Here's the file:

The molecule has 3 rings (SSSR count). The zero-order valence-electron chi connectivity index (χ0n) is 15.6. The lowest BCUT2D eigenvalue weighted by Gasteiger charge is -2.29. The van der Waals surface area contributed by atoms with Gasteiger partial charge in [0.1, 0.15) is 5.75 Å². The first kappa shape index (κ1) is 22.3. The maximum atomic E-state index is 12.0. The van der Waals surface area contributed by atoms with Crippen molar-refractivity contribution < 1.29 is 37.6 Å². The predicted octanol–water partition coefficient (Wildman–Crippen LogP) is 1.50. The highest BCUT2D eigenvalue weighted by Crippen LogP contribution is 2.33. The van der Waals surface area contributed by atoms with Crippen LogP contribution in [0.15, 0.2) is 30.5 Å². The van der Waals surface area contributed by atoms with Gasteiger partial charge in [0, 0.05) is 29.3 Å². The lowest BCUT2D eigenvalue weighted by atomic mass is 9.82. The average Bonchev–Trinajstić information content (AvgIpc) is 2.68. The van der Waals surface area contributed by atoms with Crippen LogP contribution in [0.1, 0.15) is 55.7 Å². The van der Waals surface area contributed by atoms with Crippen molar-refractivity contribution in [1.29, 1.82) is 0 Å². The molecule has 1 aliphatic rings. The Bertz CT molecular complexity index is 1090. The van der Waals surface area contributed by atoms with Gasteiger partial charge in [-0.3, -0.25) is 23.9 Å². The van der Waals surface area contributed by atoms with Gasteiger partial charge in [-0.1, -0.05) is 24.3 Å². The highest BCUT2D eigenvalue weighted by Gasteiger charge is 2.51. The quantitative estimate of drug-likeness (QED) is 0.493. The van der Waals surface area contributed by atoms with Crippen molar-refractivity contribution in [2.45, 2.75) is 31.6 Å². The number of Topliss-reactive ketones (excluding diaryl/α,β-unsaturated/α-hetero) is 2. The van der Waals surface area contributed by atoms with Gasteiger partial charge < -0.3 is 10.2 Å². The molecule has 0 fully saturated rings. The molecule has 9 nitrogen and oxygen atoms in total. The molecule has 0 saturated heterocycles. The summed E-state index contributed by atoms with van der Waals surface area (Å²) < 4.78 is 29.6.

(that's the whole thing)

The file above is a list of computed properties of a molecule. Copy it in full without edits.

The molecule has 3 rings (SSSR count). The zero-order valence-electron chi connectivity index (χ0n) is 15.6. The lowest BCUT2D eigenvalue weighted by Gasteiger charge is -2.29. The van der Waals surface area contributed by atoms with Gasteiger partial charge in [0.1, 0.15) is 5.75 Å². The first kappa shape index (κ1) is 22.3. The maximum atomic E-state index is 12.0. The van der Waals surface area contributed by atoms with Crippen molar-refractivity contribution < 1.29 is 37.6 Å². The predicted octanol–water partition coefficient (Wildman–Crippen LogP) is 1.50. The highest BCUT2D eigenvalue weighted by Crippen LogP contribution is 2.33. The van der Waals surface area contributed by atoms with Crippen LogP contribution in [0.15, 0.2) is 30.5 Å². The van der Waals surface area contributed by atoms with Gasteiger partial charge in [0, 0.05) is 29.3 Å². The lowest BCUT2D eigenvalue weighted by atomic mass is 9.82. The average Bonchev–Trinajstić information content (AvgIpc) is 2.68. The van der Waals surface area contributed by atoms with Crippen LogP contribution in [0.1, 0.15) is 55.7 Å². The van der Waals surface area contributed by atoms with Crippen molar-refractivity contribution in [1.29, 1.82) is 0 Å². The molecule has 1 aliphatic rings. The Bertz CT molecular complexity index is 1090. The van der Waals surface area contributed by atoms with Gasteiger partial charge in [-0.3, -0.25) is 23.9 Å². The van der Waals surface area contributed by atoms with Gasteiger partial charge in [-0.1, -0.05) is 24.3 Å². The highest BCUT2D eigenvalue weighted by Gasteiger charge is 2.51. The quantitative estimate of drug-likeness (QED) is 0.493. The van der Waals surface area contributed by atoms with Crippen molar-refractivity contribution in [2.45, 2.75) is 31.6 Å². The number of Topliss-reactive ketones (excluding diaryl/α,β-unsaturated/α-hetero) is 2. The van der Waals surface area contributed by atoms with Gasteiger partial charge < -0.3 is 10.2 Å². The molecule has 0 fully saturated rings. The molecule has 9 nitrogen and oxygen atoms in total. The molecule has 0 saturated heterocycles. The summed E-state index contributed by atoms with van der Waals surface area (Å²) < 4.78 is 29.6.